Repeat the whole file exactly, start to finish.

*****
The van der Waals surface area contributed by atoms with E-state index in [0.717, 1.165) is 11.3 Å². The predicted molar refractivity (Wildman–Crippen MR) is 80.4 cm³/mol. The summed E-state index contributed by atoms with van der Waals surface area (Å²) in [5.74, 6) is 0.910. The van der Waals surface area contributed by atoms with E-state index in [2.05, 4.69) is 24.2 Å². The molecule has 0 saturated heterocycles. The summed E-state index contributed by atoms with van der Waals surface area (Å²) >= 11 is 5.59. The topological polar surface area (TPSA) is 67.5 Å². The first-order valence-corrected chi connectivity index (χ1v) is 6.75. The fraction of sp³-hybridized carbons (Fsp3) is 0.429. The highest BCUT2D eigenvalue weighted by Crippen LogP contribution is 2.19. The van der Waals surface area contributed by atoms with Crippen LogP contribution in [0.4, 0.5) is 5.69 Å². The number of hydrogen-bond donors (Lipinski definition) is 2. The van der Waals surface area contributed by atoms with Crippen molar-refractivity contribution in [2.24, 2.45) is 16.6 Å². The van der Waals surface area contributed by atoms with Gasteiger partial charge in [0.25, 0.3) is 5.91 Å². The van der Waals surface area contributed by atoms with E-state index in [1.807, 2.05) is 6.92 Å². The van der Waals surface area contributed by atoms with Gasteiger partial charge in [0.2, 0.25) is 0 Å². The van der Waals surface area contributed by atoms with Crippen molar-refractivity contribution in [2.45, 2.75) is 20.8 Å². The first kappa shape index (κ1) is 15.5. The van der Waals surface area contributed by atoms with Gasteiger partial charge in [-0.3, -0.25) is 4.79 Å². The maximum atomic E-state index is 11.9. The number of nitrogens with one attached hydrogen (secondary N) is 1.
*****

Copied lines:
The van der Waals surface area contributed by atoms with E-state index in [0.717, 1.165) is 11.3 Å². The predicted molar refractivity (Wildman–Crippen MR) is 80.4 cm³/mol. The summed E-state index contributed by atoms with van der Waals surface area (Å²) in [5.74, 6) is 0.910. The van der Waals surface area contributed by atoms with E-state index in [2.05, 4.69) is 24.2 Å². The molecule has 0 saturated heterocycles. The summed E-state index contributed by atoms with van der Waals surface area (Å²) >= 11 is 5.59. The topological polar surface area (TPSA) is 67.5 Å². The first-order valence-corrected chi connectivity index (χ1v) is 6.75. The fraction of sp³-hybridized carbons (Fsp3) is 0.429. The highest BCUT2D eigenvalue weighted by Crippen LogP contribution is 2.19. The van der Waals surface area contributed by atoms with Crippen LogP contribution in [0.4, 0.5) is 5.69 Å². The number of hydrogen-bond donors (Lipinski definition) is 2. The van der Waals surface area contributed by atoms with Crippen molar-refractivity contribution in [2.24, 2.45) is 16.6 Å². The van der Waals surface area contributed by atoms with Gasteiger partial charge in [0.25, 0.3) is 5.91 Å². The van der Waals surface area contributed by atoms with E-state index in [1.807, 2.05) is 6.92 Å². The van der Waals surface area contributed by atoms with Gasteiger partial charge in [0.2, 0.25) is 0 Å². The van der Waals surface area contributed by atoms with Crippen molar-refractivity contribution in [2.45, 2.75) is 20.8 Å². The first kappa shape index (κ1) is 15.5. The van der Waals surface area contributed by atoms with Gasteiger partial charge in [-0.3, -0.25) is 4.79 Å². The maximum atomic E-state index is 11.9. The number of nitrogens with one attached hydrogen (secondary N) is 1.